What kind of challenges might your organisation face when implementing Holacracy; an increase in power? Three issues to think about:
1. create a distributed authority system
The peoples day-to-day work does not change, it is only the decision-making which changes. They no longer can ask their manager to make the decisions, they have to make them themselves.
It’s often easier to rely on someone else to make the decisions. That means that people can run from their responsibility for results. With Holacracy they become entrepreneurs in their role(s). A situation which is sometimes difficult for them to come to terms with and which can take some time. In addition to having authority in their role, they now have real power to change an organisation and have an impact. They cannot play the victim anymore. A role which some people are perfectly happy to play. Sceptics would argue that nothing has changed by implementing Holacracy. Departments just become Circles and managers have become Lead Links.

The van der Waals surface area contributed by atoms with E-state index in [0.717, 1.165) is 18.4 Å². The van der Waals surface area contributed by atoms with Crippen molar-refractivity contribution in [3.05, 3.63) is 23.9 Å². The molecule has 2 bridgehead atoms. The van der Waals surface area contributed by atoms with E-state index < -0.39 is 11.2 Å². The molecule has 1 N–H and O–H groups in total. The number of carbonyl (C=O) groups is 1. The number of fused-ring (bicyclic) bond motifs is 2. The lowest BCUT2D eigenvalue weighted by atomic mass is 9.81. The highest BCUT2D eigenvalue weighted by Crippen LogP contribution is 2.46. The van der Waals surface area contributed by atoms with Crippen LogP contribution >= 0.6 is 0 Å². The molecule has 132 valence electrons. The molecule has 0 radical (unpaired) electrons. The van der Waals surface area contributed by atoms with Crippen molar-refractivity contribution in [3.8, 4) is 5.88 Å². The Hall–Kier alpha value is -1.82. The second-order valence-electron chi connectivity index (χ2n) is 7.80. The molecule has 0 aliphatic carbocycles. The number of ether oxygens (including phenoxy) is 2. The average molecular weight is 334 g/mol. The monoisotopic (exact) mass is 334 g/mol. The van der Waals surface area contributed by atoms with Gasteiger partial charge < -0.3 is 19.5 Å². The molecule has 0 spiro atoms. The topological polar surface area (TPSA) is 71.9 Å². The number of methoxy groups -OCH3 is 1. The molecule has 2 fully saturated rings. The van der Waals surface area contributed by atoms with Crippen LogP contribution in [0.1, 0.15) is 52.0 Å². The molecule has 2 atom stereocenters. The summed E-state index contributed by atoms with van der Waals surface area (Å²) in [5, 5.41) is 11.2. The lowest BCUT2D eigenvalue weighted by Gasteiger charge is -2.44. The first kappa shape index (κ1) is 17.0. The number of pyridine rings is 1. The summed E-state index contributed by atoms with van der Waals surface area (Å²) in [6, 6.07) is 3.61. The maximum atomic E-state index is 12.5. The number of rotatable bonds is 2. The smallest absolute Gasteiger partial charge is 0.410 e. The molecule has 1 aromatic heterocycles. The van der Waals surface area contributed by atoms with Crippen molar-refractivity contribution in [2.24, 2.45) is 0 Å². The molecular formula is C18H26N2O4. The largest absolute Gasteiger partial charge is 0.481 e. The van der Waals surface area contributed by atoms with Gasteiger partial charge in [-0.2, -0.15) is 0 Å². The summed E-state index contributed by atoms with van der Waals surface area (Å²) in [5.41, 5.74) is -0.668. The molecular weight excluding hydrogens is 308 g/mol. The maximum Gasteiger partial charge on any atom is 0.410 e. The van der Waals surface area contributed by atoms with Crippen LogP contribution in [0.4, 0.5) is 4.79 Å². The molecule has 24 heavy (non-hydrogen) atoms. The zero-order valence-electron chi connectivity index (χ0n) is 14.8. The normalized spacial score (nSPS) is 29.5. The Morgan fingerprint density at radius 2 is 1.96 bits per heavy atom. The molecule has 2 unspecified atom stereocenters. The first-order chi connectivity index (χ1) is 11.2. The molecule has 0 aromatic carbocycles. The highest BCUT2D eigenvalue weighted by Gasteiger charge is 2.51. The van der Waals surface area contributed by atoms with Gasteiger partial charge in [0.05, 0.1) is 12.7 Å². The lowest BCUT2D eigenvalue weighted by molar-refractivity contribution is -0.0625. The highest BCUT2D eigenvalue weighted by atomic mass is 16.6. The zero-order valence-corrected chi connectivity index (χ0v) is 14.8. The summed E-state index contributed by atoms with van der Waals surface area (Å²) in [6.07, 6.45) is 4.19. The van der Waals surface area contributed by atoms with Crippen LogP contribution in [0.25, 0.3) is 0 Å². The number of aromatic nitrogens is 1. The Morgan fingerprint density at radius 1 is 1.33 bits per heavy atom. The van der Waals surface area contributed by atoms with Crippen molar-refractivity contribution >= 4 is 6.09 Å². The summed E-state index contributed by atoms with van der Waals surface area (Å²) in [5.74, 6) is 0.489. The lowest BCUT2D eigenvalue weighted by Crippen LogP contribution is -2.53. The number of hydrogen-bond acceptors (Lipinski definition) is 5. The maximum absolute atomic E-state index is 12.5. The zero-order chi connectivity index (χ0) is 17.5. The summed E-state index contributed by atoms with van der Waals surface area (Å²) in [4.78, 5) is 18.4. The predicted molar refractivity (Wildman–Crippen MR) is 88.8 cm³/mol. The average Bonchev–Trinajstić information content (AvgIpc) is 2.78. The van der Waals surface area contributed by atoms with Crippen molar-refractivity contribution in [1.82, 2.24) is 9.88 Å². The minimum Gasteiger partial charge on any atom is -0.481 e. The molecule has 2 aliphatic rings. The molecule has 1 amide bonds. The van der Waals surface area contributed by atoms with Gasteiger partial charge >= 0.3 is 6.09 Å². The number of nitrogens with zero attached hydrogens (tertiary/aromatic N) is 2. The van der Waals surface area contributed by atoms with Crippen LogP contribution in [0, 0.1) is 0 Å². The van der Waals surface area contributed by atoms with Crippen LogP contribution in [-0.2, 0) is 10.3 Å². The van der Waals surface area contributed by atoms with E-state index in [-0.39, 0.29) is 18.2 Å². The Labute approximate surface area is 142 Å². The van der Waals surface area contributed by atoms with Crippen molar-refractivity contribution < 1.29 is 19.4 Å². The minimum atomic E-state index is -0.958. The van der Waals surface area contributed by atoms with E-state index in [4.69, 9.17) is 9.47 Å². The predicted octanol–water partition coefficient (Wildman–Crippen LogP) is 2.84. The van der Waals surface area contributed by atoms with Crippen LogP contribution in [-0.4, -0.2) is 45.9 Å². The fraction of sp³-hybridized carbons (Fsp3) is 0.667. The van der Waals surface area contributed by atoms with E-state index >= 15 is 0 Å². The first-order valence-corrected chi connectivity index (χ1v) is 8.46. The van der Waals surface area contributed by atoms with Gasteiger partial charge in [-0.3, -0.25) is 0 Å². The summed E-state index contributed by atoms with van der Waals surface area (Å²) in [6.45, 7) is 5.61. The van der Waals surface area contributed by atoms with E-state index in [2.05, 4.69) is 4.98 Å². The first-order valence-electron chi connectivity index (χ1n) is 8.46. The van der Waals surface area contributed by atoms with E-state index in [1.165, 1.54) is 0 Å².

2. create time and time to learn
People have to acquire the sizeable amount of information to use this new Holacracy approach. It takes time to learn. The challenge of governance is not necessarily obvious from their point of view and sometimes they see only the negative side. These new habits and ways of working can put a certain amount of pressure on people who feel left behind and unable to cope in this new environment.
3. create a positive team culture
People sometimes loose the feeling of team spirit, collaboration, spontaneity or relationships. Due to clarifying the roles associated with tasks this can be seen as a barrier to collaboration, closeness, interactivity. This assumption stems from the fact that the two types of meetings involved in Holacracy provide a degree of precision and clarity about the roles involved. In general, people are not used to this and they believe that all their meetings are replaced by these.